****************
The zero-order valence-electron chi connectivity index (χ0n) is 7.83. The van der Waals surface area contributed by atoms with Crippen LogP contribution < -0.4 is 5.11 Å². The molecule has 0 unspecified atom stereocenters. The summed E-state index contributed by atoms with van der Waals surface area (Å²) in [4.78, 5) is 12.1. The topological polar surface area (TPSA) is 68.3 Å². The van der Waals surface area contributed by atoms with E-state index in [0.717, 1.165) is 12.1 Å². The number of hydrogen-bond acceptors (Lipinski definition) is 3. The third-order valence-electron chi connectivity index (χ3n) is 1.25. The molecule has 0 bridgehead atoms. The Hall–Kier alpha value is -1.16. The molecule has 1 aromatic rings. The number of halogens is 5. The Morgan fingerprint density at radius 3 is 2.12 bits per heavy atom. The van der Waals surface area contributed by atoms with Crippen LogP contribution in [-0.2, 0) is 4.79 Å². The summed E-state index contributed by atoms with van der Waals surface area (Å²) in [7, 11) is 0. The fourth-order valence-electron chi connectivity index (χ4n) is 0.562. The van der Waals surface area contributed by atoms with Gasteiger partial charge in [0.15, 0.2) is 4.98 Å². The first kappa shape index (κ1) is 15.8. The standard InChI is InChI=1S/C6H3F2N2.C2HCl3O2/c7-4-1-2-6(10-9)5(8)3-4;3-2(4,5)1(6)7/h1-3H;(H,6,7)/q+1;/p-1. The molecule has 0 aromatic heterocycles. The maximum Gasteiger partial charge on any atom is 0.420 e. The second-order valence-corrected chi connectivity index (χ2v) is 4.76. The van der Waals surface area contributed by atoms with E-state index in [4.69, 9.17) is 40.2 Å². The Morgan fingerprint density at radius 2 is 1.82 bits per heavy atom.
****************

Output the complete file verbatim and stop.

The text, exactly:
The zero-order valence-electron chi connectivity index (χ0n) is 7.83. The van der Waals surface area contributed by atoms with Crippen LogP contribution < -0.4 is 5.11 Å². The molecule has 0 unspecified atom stereocenters. The summed E-state index contributed by atoms with van der Waals surface area (Å²) in [4.78, 5) is 12.1. The topological polar surface area (TPSA) is 68.3 Å². The van der Waals surface area contributed by atoms with E-state index in [0.717, 1.165) is 12.1 Å². The number of hydrogen-bond acceptors (Lipinski definition) is 3. The third-order valence-electron chi connectivity index (χ3n) is 1.25. The molecule has 0 bridgehead atoms. The Hall–Kier alpha value is -1.16. The molecule has 1 aromatic rings. The number of halogens is 5. The Morgan fingerprint density at radius 3 is 2.12 bits per heavy atom. The van der Waals surface area contributed by atoms with Crippen LogP contribution in [-0.2, 0) is 4.79 Å². The summed E-state index contributed by atoms with van der Waals surface area (Å²) in [7, 11) is 0. The fourth-order valence-electron chi connectivity index (χ4n) is 0.562. The van der Waals surface area contributed by atoms with Gasteiger partial charge in [0.15, 0.2) is 4.98 Å². The first kappa shape index (κ1) is 15.8. The standard InChI is InChI=1S/C6H3F2N2.C2HCl3O2/c7-4-1-2-6(10-9)5(8)3-4;3-2(4,5)1(6)7/h1-3H;(H,6,7)/q+1;/p-1. The molecule has 0 aromatic heterocycles. The maximum Gasteiger partial charge on any atom is 0.420 e. The second-order valence-corrected chi connectivity index (χ2v) is 4.76. The van der Waals surface area contributed by atoms with E-state index in [4.69, 9.17) is 40.2 Å². The Morgan fingerprint density at radius 2 is 1.82 bits per heavy atom.